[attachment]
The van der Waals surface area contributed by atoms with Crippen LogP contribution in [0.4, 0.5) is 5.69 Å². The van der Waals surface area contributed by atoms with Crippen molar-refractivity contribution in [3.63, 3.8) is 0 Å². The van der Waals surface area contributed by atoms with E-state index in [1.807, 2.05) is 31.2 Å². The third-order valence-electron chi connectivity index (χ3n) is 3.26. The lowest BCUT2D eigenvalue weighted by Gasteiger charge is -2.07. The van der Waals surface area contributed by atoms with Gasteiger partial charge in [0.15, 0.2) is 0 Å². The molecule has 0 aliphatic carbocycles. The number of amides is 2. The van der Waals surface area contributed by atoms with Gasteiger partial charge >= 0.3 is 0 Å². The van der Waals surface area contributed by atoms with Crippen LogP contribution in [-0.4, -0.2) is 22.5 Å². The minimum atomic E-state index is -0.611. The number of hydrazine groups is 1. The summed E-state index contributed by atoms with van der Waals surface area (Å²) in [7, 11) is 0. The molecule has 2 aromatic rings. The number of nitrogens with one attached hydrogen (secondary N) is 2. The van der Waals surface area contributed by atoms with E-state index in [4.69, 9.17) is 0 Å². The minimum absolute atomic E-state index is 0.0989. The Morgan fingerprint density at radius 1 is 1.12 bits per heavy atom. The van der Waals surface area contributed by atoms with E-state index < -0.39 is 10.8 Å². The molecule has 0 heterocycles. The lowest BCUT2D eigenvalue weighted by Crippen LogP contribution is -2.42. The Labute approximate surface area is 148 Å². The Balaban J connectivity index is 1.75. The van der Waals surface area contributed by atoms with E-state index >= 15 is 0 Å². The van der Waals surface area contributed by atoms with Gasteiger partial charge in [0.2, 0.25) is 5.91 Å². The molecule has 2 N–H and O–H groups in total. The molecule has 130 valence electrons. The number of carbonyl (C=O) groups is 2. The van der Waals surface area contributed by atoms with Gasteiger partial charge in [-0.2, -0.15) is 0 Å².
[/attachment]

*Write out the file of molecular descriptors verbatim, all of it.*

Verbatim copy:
The van der Waals surface area contributed by atoms with Crippen LogP contribution in [0.4, 0.5) is 5.69 Å². The van der Waals surface area contributed by atoms with Crippen molar-refractivity contribution in [3.63, 3.8) is 0 Å². The van der Waals surface area contributed by atoms with E-state index in [1.807, 2.05) is 31.2 Å². The third-order valence-electron chi connectivity index (χ3n) is 3.26. The lowest BCUT2D eigenvalue weighted by Gasteiger charge is -2.07. The van der Waals surface area contributed by atoms with Gasteiger partial charge in [0.15, 0.2) is 0 Å². The molecule has 0 aliphatic carbocycles. The number of amides is 2. The van der Waals surface area contributed by atoms with Gasteiger partial charge >= 0.3 is 0 Å². The van der Waals surface area contributed by atoms with Crippen LogP contribution in [-0.4, -0.2) is 22.5 Å². The minimum atomic E-state index is -0.611. The number of hydrazine groups is 1. The summed E-state index contributed by atoms with van der Waals surface area (Å²) in [7, 11) is 0. The molecule has 2 aromatic rings. The number of nitrogens with one attached hydrogen (secondary N) is 2. The van der Waals surface area contributed by atoms with E-state index in [4.69, 9.17) is 0 Å². The minimum absolute atomic E-state index is 0.0989. The Morgan fingerprint density at radius 1 is 1.12 bits per heavy atom. The van der Waals surface area contributed by atoms with E-state index < -0.39 is 10.8 Å². The molecule has 0 heterocycles. The lowest BCUT2D eigenvalue weighted by Crippen LogP contribution is -2.42. The Labute approximate surface area is 148 Å². The Balaban J connectivity index is 1.75. The van der Waals surface area contributed by atoms with E-state index >= 15 is 0 Å². The van der Waals surface area contributed by atoms with Gasteiger partial charge in [0.2, 0.25) is 5.91 Å². The molecule has 2 N–H and O–H groups in total. The molecule has 130 valence electrons. The number of carbonyl (C=O) groups is 2. The van der Waals surface area contributed by atoms with Gasteiger partial charge in [-0.2, -0.15) is 0 Å².